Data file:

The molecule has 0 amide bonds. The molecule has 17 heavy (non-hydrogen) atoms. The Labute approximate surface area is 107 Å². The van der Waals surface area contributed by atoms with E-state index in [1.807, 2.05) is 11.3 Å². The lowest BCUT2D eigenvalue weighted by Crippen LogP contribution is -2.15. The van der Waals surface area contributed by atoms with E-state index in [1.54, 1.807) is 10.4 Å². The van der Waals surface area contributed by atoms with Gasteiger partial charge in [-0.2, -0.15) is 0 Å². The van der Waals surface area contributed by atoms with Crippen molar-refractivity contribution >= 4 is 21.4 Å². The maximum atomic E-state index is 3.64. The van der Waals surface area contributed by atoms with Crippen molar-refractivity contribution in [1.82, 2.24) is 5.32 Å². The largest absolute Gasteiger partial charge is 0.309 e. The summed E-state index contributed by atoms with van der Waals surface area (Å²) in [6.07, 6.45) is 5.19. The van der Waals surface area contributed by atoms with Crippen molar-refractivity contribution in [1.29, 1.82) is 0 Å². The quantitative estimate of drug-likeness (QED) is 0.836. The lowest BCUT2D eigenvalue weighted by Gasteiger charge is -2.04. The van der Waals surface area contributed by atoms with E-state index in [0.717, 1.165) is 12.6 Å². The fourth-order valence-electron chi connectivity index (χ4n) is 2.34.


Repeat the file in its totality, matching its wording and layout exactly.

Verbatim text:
The molecule has 0 amide bonds. The molecule has 17 heavy (non-hydrogen) atoms. The Labute approximate surface area is 107 Å². The van der Waals surface area contributed by atoms with E-state index in [1.807, 2.05) is 11.3 Å². The lowest BCUT2D eigenvalue weighted by Crippen LogP contribution is -2.15. The van der Waals surface area contributed by atoms with E-state index in [1.54, 1.807) is 10.4 Å². The van der Waals surface area contributed by atoms with Gasteiger partial charge in [-0.2, -0.15) is 0 Å². The van der Waals surface area contributed by atoms with Crippen molar-refractivity contribution >= 4 is 21.4 Å². The maximum atomic E-state index is 3.64. The van der Waals surface area contributed by atoms with Crippen molar-refractivity contribution in [1.82, 2.24) is 5.32 Å². The largest absolute Gasteiger partial charge is 0.309 e. The summed E-state index contributed by atoms with van der Waals surface area (Å²) in [6.07, 6.45) is 5.19. The van der Waals surface area contributed by atoms with Crippen molar-refractivity contribution in [1.29, 1.82) is 0 Å². The quantitative estimate of drug-likeness (QED) is 0.836. The lowest BCUT2D eigenvalue weighted by Gasteiger charge is -2.04. The van der Waals surface area contributed by atoms with E-state index in [0.717, 1.165) is 12.6 Å². The fourth-order valence-electron chi connectivity index (χ4n) is 2.34.